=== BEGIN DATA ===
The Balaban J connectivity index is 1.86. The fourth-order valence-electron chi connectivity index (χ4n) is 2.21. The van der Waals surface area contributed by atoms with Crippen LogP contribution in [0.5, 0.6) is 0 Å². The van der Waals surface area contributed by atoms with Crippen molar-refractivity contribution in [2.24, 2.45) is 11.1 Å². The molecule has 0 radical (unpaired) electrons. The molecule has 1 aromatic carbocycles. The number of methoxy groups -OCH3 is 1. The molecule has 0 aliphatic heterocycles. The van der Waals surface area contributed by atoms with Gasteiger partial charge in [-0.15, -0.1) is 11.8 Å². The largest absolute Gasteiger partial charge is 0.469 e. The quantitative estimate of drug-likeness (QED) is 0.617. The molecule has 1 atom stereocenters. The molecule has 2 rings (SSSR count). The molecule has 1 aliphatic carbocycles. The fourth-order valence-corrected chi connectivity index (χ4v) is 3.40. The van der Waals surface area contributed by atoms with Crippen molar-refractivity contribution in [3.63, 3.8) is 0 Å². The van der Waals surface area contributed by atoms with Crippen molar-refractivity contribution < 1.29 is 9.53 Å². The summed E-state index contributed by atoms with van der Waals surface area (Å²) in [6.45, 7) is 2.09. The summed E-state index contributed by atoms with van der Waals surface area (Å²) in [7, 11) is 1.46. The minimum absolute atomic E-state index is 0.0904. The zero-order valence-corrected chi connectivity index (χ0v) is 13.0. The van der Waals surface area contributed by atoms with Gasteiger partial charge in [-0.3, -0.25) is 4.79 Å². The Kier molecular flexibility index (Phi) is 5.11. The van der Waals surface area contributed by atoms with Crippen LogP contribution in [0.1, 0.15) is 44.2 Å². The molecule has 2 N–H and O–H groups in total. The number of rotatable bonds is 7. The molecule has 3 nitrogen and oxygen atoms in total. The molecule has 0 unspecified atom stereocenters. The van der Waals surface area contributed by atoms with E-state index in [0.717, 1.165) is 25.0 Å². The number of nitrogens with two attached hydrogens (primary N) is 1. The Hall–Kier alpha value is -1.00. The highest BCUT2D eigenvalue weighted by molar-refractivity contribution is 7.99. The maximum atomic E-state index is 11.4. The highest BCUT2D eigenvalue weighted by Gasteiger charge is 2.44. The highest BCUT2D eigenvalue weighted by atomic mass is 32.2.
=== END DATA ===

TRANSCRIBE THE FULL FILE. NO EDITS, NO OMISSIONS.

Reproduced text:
The Balaban J connectivity index is 1.86. The fourth-order valence-electron chi connectivity index (χ4n) is 2.21. The van der Waals surface area contributed by atoms with Crippen LogP contribution in [0.5, 0.6) is 0 Å². The van der Waals surface area contributed by atoms with Crippen molar-refractivity contribution in [2.24, 2.45) is 11.1 Å². The molecule has 0 radical (unpaired) electrons. The molecule has 1 aromatic carbocycles. The number of methoxy groups -OCH3 is 1. The molecule has 0 aliphatic heterocycles. The van der Waals surface area contributed by atoms with Gasteiger partial charge in [-0.15, -0.1) is 11.8 Å². The largest absolute Gasteiger partial charge is 0.469 e. The quantitative estimate of drug-likeness (QED) is 0.617. The molecule has 1 atom stereocenters. The molecule has 2 rings (SSSR count). The molecule has 1 aliphatic carbocycles. The fourth-order valence-corrected chi connectivity index (χ4v) is 3.40. The van der Waals surface area contributed by atoms with Crippen molar-refractivity contribution in [3.63, 3.8) is 0 Å². The van der Waals surface area contributed by atoms with Crippen molar-refractivity contribution < 1.29 is 9.53 Å². The summed E-state index contributed by atoms with van der Waals surface area (Å²) in [6.45, 7) is 2.09. The summed E-state index contributed by atoms with van der Waals surface area (Å²) in [7, 11) is 1.46. The minimum absolute atomic E-state index is 0.0904. The zero-order valence-corrected chi connectivity index (χ0v) is 13.0. The van der Waals surface area contributed by atoms with Gasteiger partial charge in [-0.3, -0.25) is 4.79 Å². The Kier molecular flexibility index (Phi) is 5.11. The van der Waals surface area contributed by atoms with Crippen LogP contribution in [0.1, 0.15) is 44.2 Å². The molecule has 2 N–H and O–H groups in total. The number of rotatable bonds is 7. The molecule has 3 nitrogen and oxygen atoms in total. The molecule has 0 unspecified atom stereocenters. The van der Waals surface area contributed by atoms with E-state index in [0.717, 1.165) is 25.0 Å². The number of nitrogens with two attached hydrogens (primary N) is 1. The Hall–Kier alpha value is -1.00. The highest BCUT2D eigenvalue weighted by molar-refractivity contribution is 7.99. The maximum atomic E-state index is 11.4. The highest BCUT2D eigenvalue weighted by Gasteiger charge is 2.44. The highest BCUT2D eigenvalue weighted by atomic mass is 32.2.